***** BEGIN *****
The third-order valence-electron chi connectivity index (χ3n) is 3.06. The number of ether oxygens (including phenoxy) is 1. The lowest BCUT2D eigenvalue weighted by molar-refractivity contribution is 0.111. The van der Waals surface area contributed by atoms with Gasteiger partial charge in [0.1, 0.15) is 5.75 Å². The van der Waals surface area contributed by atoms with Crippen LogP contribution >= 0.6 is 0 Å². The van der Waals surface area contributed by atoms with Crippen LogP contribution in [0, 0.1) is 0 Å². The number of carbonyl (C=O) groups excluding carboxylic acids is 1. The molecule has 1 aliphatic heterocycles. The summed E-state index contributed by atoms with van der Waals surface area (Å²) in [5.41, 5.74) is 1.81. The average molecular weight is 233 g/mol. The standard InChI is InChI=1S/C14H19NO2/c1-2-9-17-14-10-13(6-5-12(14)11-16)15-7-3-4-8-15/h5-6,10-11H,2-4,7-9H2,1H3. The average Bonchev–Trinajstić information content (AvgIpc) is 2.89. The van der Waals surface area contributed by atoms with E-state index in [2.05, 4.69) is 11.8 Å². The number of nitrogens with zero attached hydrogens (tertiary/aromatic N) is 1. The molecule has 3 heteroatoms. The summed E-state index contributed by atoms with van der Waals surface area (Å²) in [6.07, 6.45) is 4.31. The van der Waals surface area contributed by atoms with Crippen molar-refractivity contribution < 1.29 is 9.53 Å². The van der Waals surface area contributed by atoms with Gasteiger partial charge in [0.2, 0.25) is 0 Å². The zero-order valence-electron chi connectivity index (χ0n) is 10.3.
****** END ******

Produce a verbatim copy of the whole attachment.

The third-order valence-electron chi connectivity index (χ3n) is 3.06. The number of ether oxygens (including phenoxy) is 1. The lowest BCUT2D eigenvalue weighted by molar-refractivity contribution is 0.111. The van der Waals surface area contributed by atoms with Gasteiger partial charge in [0.1, 0.15) is 5.75 Å². The van der Waals surface area contributed by atoms with Crippen LogP contribution >= 0.6 is 0 Å². The van der Waals surface area contributed by atoms with Crippen LogP contribution in [0, 0.1) is 0 Å². The number of carbonyl (C=O) groups excluding carboxylic acids is 1. The molecule has 1 aliphatic heterocycles. The summed E-state index contributed by atoms with van der Waals surface area (Å²) in [5.41, 5.74) is 1.81. The average molecular weight is 233 g/mol. The standard InChI is InChI=1S/C14H19NO2/c1-2-9-17-14-10-13(6-5-12(14)11-16)15-7-3-4-8-15/h5-6,10-11H,2-4,7-9H2,1H3. The average Bonchev–Trinajstić information content (AvgIpc) is 2.89. The van der Waals surface area contributed by atoms with E-state index in [2.05, 4.69) is 11.8 Å². The number of nitrogens with zero attached hydrogens (tertiary/aromatic N) is 1. The molecule has 3 heteroatoms. The summed E-state index contributed by atoms with van der Waals surface area (Å²) in [6.07, 6.45) is 4.31. The van der Waals surface area contributed by atoms with Crippen molar-refractivity contribution < 1.29 is 9.53 Å². The van der Waals surface area contributed by atoms with Gasteiger partial charge in [0.2, 0.25) is 0 Å². The zero-order valence-electron chi connectivity index (χ0n) is 10.3.